There are many perks to having a subscription to the Paris Opera Ballet. Besides seeing one of the best ballet companies in the world in one of the most beautiful opera houses in the world, having a subscription means making sure you get good seats on the most convenient dates. But one of the downsides is having to choose ballets way before the details are set. Often we need to pick next year's ballets simply by choreographer without knowing anything else about what we'll see.
For the most part, this has worked out well. Once or twice we've ended up seeing something we've already seen, but it's rarely a disappointment, so I've learned to kind of go with the flow. To the point where I don't always double-check the details, even when they are available. It'll just be a surprise!
Which is how on a very sunny afternoon in Paris we found ourselves in a darkened theater seeing ballets by Agnes de Mille and Birgit Cullberg without realizing it was going to be Ballet de l'Opéra: Special Victims Unit. Not that I'm exactly complaining. De Mille's ballet "Fall River Legend" (1948), based on the Lizzie Borden story, and Cullberg's retelling of Strindberg's "Miss Julie" (1950) were both moving and beautifully staged & choreographed.
While both are period pieces, the psychology behind the narratives remain as relevant as ever. I was particularly impressed with the De Mille's choreography and Morton Gould's music in "Fall River Legend", which still felt absolutely contemporary (this was no doubt helped by the sets and lighting by Oliver Smith and Pascal Mérat respectively). "Miss Julie" felt a bit more classic in its visual style, but the emotion behind it was just as powerful.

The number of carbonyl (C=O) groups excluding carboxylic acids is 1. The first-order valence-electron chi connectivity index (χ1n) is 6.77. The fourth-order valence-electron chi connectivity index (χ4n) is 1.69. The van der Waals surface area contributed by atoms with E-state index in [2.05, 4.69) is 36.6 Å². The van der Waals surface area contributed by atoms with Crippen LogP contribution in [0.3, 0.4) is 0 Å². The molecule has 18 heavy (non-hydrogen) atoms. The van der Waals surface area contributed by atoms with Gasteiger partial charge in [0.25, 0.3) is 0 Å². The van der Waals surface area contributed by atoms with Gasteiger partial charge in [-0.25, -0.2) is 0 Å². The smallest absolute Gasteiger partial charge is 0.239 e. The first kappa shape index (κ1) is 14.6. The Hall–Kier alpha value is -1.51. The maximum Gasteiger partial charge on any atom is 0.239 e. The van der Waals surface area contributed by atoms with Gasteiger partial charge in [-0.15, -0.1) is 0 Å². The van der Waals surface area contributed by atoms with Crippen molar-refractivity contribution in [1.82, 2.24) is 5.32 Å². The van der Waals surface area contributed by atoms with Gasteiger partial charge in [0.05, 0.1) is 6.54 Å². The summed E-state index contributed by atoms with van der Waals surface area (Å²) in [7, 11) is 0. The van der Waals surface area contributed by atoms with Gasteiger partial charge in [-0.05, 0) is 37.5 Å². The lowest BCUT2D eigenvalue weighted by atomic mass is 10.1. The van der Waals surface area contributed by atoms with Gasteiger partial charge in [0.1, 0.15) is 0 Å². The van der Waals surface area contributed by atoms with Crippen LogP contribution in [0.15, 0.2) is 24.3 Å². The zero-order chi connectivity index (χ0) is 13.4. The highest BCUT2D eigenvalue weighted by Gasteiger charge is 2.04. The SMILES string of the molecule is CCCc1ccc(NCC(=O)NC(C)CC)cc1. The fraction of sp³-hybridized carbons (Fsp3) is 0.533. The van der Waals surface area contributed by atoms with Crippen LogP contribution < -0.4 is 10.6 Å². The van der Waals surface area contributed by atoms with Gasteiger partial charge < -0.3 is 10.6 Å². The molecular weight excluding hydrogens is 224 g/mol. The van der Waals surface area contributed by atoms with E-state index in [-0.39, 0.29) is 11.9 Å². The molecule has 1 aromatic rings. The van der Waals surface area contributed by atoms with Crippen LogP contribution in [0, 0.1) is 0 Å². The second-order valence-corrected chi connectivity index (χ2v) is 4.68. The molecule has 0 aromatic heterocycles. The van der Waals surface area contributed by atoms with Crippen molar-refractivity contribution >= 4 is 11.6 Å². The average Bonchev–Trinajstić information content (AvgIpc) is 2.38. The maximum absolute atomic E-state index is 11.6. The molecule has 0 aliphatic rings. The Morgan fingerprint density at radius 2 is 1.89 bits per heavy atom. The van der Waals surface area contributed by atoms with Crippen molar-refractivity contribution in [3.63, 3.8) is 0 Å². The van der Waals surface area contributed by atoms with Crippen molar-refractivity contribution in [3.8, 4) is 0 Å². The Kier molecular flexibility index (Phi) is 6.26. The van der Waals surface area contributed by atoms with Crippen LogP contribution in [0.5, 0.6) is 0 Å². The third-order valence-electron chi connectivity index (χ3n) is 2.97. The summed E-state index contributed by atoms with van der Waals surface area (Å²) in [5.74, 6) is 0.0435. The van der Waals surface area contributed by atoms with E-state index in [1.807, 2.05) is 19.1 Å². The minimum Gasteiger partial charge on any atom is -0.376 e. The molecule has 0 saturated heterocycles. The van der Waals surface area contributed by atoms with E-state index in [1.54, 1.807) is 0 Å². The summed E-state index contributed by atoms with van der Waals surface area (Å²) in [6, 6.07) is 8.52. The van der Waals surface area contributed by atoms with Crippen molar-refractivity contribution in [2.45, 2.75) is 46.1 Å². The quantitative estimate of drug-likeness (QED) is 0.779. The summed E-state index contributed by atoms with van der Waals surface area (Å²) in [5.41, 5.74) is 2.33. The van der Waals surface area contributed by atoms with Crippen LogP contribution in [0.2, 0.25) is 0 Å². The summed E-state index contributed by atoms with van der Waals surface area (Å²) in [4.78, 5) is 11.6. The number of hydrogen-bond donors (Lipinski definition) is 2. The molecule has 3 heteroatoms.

To those who don't know the basic stories, Lizzie Borden was a spinster from Fall River, Mass. who in 1892 was accused of killing her father and step-mother with an axe. In real-life she was acquitted, but in the ballet she is hanged for the crime. August Strindberg's play "Miss Julie" centers around a young aristocratic woman raised to consider herself equal to any man who has an affair with a servant and ends up killing herself. Fun!
I can understand why these two pieces were paired together as they both deal with independent women struggling to find their places in society. And they were wonderful showcases for the lead soloists, Nolwenn Daniel as The Accused, and Eve Grinsztajn as Miss Julie, who captured their characters' torment and desire. [On a side note, I just learned that my favorite dancer in the company, Alice Renavand, was finally named 'Etoile' in December. For those who read French, there's a nice profile of her in Vanity Fair.]
However, I wonder if the emotional power of the pieces wasn't actually undermined by the pairing, beating the audience over the head with the feminist subtext rather than letting each ballet speak for itself. It's a bit like relegating a book to the 'chick lit' section of the bookstore rather than letting it sit on the fiction shelf with all the other novels. Neither of these ballets needs to be singled out for their Women's Issues content, they are stunning, universal pieces that can hold their own in any company's repertory.
International Women's Day is in March, so maybe the Opéra was just doing their part, but I don't think it would've been a bad thing to pair either tragedy with something lighter. Dance seems to be one creative area where women have achieved just as much success as men and there are plenty of female-centered, female-choreographed pieces out there to choose from. Commemorating female oppression is important, but so is celebrating female achievement.